Also similar to the BBC and Mozilla, Sprint went to the Google help forums to seek advice because Google's warning message itself doesn't provide detailed information about what's wrong. The employee wrote:
I received a message on 5/17/2013 that "Google has detected [...]
Related Topics: Channel: SEO | Google: SEO | Google: Web Search | Google: Webmaster Central | Top News
May 20, 2013 at 9:38am ET by Barry Schwartz
Google has quietly dropped the "Translated Foreign Pages" search filter from the Google search options menu.
Google tells us the option was removed due to lack of use, but they say they are still committed to making the Web available to as many people, in as many languages, as possible.
The translated foreign pages search option enabled searchers to restrict the search results to specific languages only. So, if you want to search for something in English and then show results for that search result in French, you could have used this search option for that. Dan Russell, Google's Search R [...]
Related Topics: Channel: Search Marketing | Google: Translate | Google: Web Search | Search Features: Natural Language | Search Features: Query Refinement
May 17, 2013 at 2:46pm ET by Barry Schwartz
Google's head of search spam, Matt Cutts, posted a new video about a new change coming to Google's search results related to the diversity of the results being displayed.
Matt said that Google is launching "soon" a new change that will make it less likely to see results from the same domain name, if you already have been shown that domain name in previous results three or four times before. Matt explained that once you've seen a cluster of about four results from a specific domain name, the subsequent pages are going to be less likely to show you results from that domain name.
To explain [...]
Related Topics: Channel: SEO | Features: Analysis | Google: SEO | Google: Web Search | SEO: Host Crowding & Clustering | Top News
May 16, 2013 at 10:18am ET by Amy Gesenhues
Using data from more than 35 million search queries performed in 2012, SEO company WebpageFX set out to determine search engine market share by state for Google, Bing and Yahoo.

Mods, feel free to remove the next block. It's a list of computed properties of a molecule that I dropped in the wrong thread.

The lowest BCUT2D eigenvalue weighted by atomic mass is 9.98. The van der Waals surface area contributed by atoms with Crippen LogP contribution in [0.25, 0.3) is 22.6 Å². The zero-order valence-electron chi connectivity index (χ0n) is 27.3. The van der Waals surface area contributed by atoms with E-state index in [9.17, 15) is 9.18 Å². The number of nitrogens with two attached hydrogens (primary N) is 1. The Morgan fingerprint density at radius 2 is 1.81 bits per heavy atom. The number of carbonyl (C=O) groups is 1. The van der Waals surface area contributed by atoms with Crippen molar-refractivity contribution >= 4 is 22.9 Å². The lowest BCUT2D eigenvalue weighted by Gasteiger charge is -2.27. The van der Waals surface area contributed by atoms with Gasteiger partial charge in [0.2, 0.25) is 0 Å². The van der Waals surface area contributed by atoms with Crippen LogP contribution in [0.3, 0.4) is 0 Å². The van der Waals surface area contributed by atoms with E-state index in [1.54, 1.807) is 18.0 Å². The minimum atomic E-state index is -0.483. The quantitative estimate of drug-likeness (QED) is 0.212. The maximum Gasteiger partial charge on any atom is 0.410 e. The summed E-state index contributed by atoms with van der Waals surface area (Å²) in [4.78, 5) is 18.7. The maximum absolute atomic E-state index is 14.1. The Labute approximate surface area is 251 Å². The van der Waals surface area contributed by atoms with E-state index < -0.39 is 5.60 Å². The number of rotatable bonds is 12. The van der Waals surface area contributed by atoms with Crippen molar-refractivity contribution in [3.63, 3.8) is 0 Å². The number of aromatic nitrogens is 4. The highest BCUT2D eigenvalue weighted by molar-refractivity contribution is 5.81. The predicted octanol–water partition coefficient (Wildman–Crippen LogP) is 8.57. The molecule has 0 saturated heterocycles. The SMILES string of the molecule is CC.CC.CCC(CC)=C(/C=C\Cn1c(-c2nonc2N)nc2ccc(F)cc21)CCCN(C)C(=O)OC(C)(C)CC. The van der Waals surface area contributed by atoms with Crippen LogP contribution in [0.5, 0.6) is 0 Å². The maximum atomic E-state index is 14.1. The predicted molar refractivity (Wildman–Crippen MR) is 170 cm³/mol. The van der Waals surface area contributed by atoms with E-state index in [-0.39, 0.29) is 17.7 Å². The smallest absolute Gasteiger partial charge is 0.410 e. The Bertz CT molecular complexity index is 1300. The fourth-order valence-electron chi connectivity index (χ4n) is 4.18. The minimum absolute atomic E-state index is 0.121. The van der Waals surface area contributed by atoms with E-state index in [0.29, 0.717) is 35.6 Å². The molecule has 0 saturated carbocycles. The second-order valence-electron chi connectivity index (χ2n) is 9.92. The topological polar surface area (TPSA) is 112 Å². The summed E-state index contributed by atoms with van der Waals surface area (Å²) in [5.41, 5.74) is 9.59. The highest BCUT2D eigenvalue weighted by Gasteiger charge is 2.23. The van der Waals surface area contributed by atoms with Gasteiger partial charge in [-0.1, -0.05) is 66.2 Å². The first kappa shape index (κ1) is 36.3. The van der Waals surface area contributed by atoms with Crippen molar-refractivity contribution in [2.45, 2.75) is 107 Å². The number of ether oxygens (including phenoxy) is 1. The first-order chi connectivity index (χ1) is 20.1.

According to their study, Google dominates across the country, taking 70 percent or more of search engine market share in nearly all 50 states. Delaware represented the only state where Google won less than 70 percent of searches, with 69.49 percent market share.
While Google won more than 80 percent of the market in many states, Hawaii, Oregon, District of Columbia, Massachusetts, and Colorado led in Googl [...]
Related Topics: Channel: Strategy | Google | Google: Web Search | Microsoft: Bing | Search & Society | Stats: General | Stats: Popularity | Yahoo | Yahoo: Search
May 15, 2013 at 3:45am ET by Matt McGee
What a week it's been where Google and SEO are concerned. The company, via Matt Cutts, has issued several warnings about things to come -- and, late Tuesday night, also revealed that it's just acted against another link network.
In a pair of tweets, Cutts -- the head of Google's webspam team -- said that Google has taken action against "several thousand" link sellers that were part of a link network that bought and sold links that pass PageRank.
In addition to mattcutts.com/blog/what-to-e… it's safe to assume webspam will continue to tackle link networks that violate our guidelines as we [...]
Related Topics: Channel: SEO | Features: Analysis | Google | Google: SEO | Google: Web Search | Link Building: Paid Links | Top News
May 14, 2013 at 9:38am ET by Barry Schwartz
Yesterday, we covered and summarized the ten future Google SEO changes coming to Google's search results by the end of this summer. But today, I wanted to pull out one point where Google's head of search spam, Matt Cutts, said Google is working on an algorithm to give authorities in a particular subject a ranking boost for being that authority.
Google has long done this within Google News, but this seems to be the first time it's talking about trying to determine subject authorities within Web search.